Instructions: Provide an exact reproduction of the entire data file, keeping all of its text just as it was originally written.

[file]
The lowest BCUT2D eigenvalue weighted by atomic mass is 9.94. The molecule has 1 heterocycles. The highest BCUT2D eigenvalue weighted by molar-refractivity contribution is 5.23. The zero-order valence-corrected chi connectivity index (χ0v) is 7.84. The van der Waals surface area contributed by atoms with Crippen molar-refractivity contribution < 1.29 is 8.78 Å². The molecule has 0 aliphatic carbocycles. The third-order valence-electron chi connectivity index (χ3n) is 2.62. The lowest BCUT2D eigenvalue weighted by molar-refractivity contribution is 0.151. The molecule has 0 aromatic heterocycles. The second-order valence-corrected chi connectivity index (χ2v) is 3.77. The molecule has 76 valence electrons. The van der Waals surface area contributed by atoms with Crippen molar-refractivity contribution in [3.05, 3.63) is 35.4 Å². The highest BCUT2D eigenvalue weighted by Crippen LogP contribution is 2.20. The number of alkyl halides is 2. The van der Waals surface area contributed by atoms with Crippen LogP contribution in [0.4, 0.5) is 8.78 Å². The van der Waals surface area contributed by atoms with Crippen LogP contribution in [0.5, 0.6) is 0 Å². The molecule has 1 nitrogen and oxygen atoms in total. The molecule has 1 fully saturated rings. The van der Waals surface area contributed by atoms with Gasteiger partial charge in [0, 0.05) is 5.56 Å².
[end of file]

The lowest BCUT2D eigenvalue weighted by atomic mass is 9.94. The molecule has 1 heterocycles. The highest BCUT2D eigenvalue weighted by molar-refractivity contribution is 5.23. The zero-order valence-corrected chi connectivity index (χ0v) is 7.84. The van der Waals surface area contributed by atoms with Crippen molar-refractivity contribution < 1.29 is 8.78 Å². The molecule has 0 aliphatic carbocycles. The third-order valence-electron chi connectivity index (χ3n) is 2.62. The lowest BCUT2D eigenvalue weighted by molar-refractivity contribution is 0.151. The molecule has 0 aromatic heterocycles. The second-order valence-corrected chi connectivity index (χ2v) is 3.77. The molecule has 76 valence electrons. The van der Waals surface area contributed by atoms with Crippen molar-refractivity contribution in [3.05, 3.63) is 35.4 Å². The highest BCUT2D eigenvalue weighted by Crippen LogP contribution is 2.20. The number of alkyl halides is 2. The van der Waals surface area contributed by atoms with Crippen LogP contribution in [0.4, 0.5) is 8.78 Å². The van der Waals surface area contributed by atoms with Crippen LogP contribution in [0.5, 0.6) is 0 Å². The molecule has 1 nitrogen and oxygen atoms in total. The molecule has 1 fully saturated rings. The van der Waals surface area contributed by atoms with Gasteiger partial charge in [0, 0.05) is 5.56 Å².